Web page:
Weird Automotive Gadgets: When Cars had Record Players
Sometimes scenery just isn’t enough to stave off boredom when driving. Automakers have long sought to relieve the monotony of long trips by including devices that play music. The first of such accessories were humongous vacuum tube radios in the 1930s. They were expensive and none-too-reliable. The first FM receivers came along in the 1950s. These greatly expanded the average motorist’s options for entertainment, but, like all radios, they had one weakness: they were useless in areas where there were no local radio stations. I discovered that in the late 80s while driving across the Midwest. What Kansans have against music, I’ll never understand. RELATED: 10 Muscle Car Features that Need to Come Back Chrysler made a valiant effort to solve this problem in 1956, when it introduced the ultimate solution: in-car record players. The devices mounted directly above the transmission hump and were wired into the vehicle radio. With a mere flip of a switch, the driver could enjoy the sounds of his favorite tunes, even while cruising through the middle of nowhere.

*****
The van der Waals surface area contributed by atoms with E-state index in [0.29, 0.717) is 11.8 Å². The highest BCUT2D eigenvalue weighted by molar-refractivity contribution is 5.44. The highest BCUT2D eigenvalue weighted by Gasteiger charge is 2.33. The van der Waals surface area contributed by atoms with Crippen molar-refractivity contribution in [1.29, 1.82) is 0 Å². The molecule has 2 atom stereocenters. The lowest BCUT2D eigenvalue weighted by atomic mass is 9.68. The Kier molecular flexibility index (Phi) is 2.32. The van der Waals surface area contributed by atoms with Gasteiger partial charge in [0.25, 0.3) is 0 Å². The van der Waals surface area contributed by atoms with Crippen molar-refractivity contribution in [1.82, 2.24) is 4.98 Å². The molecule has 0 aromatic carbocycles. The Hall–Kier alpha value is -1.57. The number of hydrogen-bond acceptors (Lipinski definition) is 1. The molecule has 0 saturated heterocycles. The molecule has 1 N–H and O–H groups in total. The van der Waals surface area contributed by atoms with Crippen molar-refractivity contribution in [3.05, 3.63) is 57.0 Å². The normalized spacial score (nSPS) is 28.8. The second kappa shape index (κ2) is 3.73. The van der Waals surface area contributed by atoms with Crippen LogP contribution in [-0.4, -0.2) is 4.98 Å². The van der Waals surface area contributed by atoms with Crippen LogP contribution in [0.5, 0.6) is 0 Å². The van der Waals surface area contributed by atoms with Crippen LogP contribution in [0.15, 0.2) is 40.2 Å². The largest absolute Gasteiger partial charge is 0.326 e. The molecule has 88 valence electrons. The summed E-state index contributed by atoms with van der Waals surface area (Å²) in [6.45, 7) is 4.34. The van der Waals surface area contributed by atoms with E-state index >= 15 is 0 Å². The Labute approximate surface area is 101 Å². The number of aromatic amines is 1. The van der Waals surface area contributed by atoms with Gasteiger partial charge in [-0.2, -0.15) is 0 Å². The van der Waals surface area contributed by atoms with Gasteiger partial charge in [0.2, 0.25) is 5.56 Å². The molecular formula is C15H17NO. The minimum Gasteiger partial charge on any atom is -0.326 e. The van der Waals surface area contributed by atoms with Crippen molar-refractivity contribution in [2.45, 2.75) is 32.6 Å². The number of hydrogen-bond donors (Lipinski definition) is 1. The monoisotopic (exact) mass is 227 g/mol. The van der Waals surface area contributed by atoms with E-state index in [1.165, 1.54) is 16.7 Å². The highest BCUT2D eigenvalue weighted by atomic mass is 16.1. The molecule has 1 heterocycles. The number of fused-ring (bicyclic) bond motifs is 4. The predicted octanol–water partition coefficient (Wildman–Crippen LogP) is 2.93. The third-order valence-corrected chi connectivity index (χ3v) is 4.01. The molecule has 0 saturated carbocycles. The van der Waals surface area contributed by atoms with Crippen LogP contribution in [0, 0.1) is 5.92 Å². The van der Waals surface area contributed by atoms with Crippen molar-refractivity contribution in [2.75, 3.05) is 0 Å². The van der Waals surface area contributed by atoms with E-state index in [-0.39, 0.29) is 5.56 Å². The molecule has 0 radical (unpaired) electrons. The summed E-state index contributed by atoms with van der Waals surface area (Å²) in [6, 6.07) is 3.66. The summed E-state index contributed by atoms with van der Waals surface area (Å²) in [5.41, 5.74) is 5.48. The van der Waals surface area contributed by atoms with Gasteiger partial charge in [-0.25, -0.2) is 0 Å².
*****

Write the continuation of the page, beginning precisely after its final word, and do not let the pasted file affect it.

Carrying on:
I know what you’re thinking: LP albums are prone to scratching. Ah, but the inventors of this marvelous device were aware of this fact. To overcome it, Chrysler made the needle arms extra heavy, to prevent them from bouncing around every time the car hit a bump. Plus, the records used in the player had extra deep grooves, making for a deep, steady sound as the miles rolled by. RELATED: 12 Amazing .gifs from the Automotive World But, as fate would have it, the in-car record player barely lasted a year before Chrysler pulled it. The critical flaw in the design was the need for those specially made LPs. Not only were they expensive, they were only available for artists under contract with Columbia Studios. High cost plus limited selection is a lethal combination when trying to market a new product, and consumers just didn’t see the advantages of holding onto the steering wheel with one hand while flipping wax disks over with the other. So recorded music died an untimely death in 1957, until it was resurrected in 1968 by a cutting-edge product called the eight-track tape player. The rest, as they say, is history. Photo Credit: Dark Roasted Blend, Retro Sound USA